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  4. »eUpdate 918 August 4th, 2022»First report of sugarcane aphid on grain sorghum in Kansas

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Department of Agronomy

Kansas State University

1712 Claflin Rd.

2004 Throckmorton PSC

Manhatan, KS 66506

785-532-6101

agronomy@ksu.edu

Extension Agronomy

First report of sugarcane aphid on grain sorghum in Kansas

Sorghum aphids (Melanaphis sorghi), previously called sugarcane aphids (Melanaphis sacchari),  have been reported in two counties in Kansas (Sedgwick and Pottawatomie). These counties are highlighted in green in Figure 1. While not shown on the map, a report from Ellsworth County was received on Thursday afternoon (Figure 2). Grain sorghum producers in Kansas should be scouting their fields on a routine basis.


Figure 1. Current status of the SCA (now called sorghum aphid). The map indicates only the counties in which the SCA has been found, and does not indicate how many or how few aphids were found in that county. Source: https://www.myfields.info/pests/sugarcane-aphid
 

Figure 2. Sorghum aphids (formerly called sugarcane aphids) in a sorghum field in Ellsworth County, Kansas. Photo by Craig Dinkel, K-State Research and Extension.


Scouting time for SCA

Early detection is key to the management of this pest, but treatments should be based on established thresholds. One heavily infested plant does not equal a yield loss. Applying insecticides too soon can result in repeated applications.

Plants are vulnerable to infestation by SCA at any growth stage, but Kansas sorghum is most at risk from boot stage onward. The ability of sugarcane aphid to overwinter on Johnsongrass and re-sprouting sorghum stubble represents challenges to the management of this pest in more southerly regions.

Issues arising from SCA in Kansas are likely to become increasingly uncommon with each passing year. It is best practice to scout late-planted fields, as these are more susceptible to yield loss and aphids and this a bigger window for aphids to build to damaging levels later in the season.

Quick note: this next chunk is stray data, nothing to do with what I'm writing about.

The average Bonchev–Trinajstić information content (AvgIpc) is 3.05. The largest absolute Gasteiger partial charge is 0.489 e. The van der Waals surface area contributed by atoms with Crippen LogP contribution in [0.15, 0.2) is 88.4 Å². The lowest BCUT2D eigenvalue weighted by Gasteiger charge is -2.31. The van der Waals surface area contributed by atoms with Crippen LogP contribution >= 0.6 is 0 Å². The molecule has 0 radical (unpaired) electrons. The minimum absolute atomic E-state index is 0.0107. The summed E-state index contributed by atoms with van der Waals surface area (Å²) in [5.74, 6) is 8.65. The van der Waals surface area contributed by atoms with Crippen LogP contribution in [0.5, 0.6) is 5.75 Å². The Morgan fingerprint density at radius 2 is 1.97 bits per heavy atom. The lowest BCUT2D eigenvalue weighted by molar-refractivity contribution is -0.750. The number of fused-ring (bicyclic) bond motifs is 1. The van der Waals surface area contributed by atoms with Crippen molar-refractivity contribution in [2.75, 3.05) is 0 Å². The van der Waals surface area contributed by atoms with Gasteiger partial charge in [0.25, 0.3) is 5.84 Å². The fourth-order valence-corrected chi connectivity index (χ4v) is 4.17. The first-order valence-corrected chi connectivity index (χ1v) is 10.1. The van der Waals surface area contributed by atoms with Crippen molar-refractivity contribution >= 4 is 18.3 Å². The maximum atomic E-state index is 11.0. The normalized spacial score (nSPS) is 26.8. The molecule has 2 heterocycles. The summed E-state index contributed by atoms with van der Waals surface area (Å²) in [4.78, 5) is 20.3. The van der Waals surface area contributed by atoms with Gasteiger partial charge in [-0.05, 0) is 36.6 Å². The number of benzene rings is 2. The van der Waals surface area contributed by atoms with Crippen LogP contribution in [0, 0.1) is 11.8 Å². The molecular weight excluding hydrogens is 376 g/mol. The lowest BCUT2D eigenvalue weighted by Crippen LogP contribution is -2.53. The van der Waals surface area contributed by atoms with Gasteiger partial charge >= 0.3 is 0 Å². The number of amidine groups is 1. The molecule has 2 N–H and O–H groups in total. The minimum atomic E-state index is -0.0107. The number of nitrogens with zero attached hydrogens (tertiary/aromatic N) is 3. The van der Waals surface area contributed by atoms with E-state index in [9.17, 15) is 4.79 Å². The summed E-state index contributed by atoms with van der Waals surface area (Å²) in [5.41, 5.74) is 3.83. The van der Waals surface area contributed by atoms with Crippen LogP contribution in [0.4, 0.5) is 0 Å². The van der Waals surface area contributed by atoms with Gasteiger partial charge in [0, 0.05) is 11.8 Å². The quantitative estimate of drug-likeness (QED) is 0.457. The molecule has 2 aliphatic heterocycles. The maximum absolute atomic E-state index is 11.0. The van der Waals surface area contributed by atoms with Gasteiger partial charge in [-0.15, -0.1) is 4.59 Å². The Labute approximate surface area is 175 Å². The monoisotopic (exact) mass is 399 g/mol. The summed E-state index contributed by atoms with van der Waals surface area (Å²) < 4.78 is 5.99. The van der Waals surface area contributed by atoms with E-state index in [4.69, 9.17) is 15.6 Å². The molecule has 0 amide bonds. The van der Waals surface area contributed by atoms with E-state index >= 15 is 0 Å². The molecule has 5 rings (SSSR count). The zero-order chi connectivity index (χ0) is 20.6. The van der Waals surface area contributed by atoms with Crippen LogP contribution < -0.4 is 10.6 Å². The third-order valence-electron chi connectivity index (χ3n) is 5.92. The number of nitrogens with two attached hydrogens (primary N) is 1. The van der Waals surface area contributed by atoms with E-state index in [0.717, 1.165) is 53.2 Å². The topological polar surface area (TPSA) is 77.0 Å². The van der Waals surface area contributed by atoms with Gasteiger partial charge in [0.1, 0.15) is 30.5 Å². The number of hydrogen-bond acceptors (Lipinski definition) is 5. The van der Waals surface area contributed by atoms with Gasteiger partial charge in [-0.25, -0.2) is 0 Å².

Sampling method

  • Once a week, walk 25 feet into the field and examine plants along 50 feet of row:
  • If honeydew is present, look for SCA on the underside of a leaf above the honeydew.
  • Inspect the underside of leaves from the upper and lower canopy from 15–20 plants per location.
  • Sample each side of the field as well as sites near Johnsongrass and tall mutant plants.
  • Check at least 4 locations per field for a total 4 locations per field for a total of 60-80 plants.


If no SCA are present, or only a few wingless/winged aphids are on upper leaves, repeat this sampling method once a week thereafter.

If SCA are found on lower or mid-canopy leaves, begin twice-a-week scouting. Use the same sampling method, but be sure to include % plants with honeydew. Estimate the % of infested plants with large amounts of SCA honeydew (shiny, sticky substance on leaf surface) to help time foliar insecticides for SCA control on sorghum (Table 1).


Table 1. SCA Thresholds

Growth Stage

Threshold

Pre-Boot

20% plants infested with localized area of heavy honeydew and established aphid colonies

Boot

20% plants infested with localized area of heavy honeydew and established aphid colonies

Soft dough

30% plants infested with localized area of heavy honeydew and established aphid colonies

Dough

30% plants infested with localized area of heavy honeydew and established aphid colonies

Black Layer

Heavy honeydew and established aphid colonies in head *only treat to prevent harvest problems **observe pre-harvest intervals

 

You can download a free sugarcane aphid scouting guide here: https://www.myfields.info/sites/default/files/page/ScoutCard%20KSU%20v05312017.pdf

For ongoing current information on the sorghum aphid in Kansas, check out the myFields web site often in the coming weeks and months: https://www.myfields.info/pests/sugarcane-aphid

Please email R. Max Dunlap (xammax@ksu.edu) with counties to add to the map!!

 

 

Brian McCornack, Entomologist
mccornac@ksu.edu

Jeff Whitworth, Entomologist
jwhitwor@ksu.edu

Anthony Zukoff, Extension Associate, Southwest Research-Extension Center
anzukoff@ksu.edu

R. Max Dunlap, myFields.info Coordinator
xammax@ksu.edu

J.P. Michaud, Entomologist, Agricultural Research Center-Hays
jpmi@ksu.edu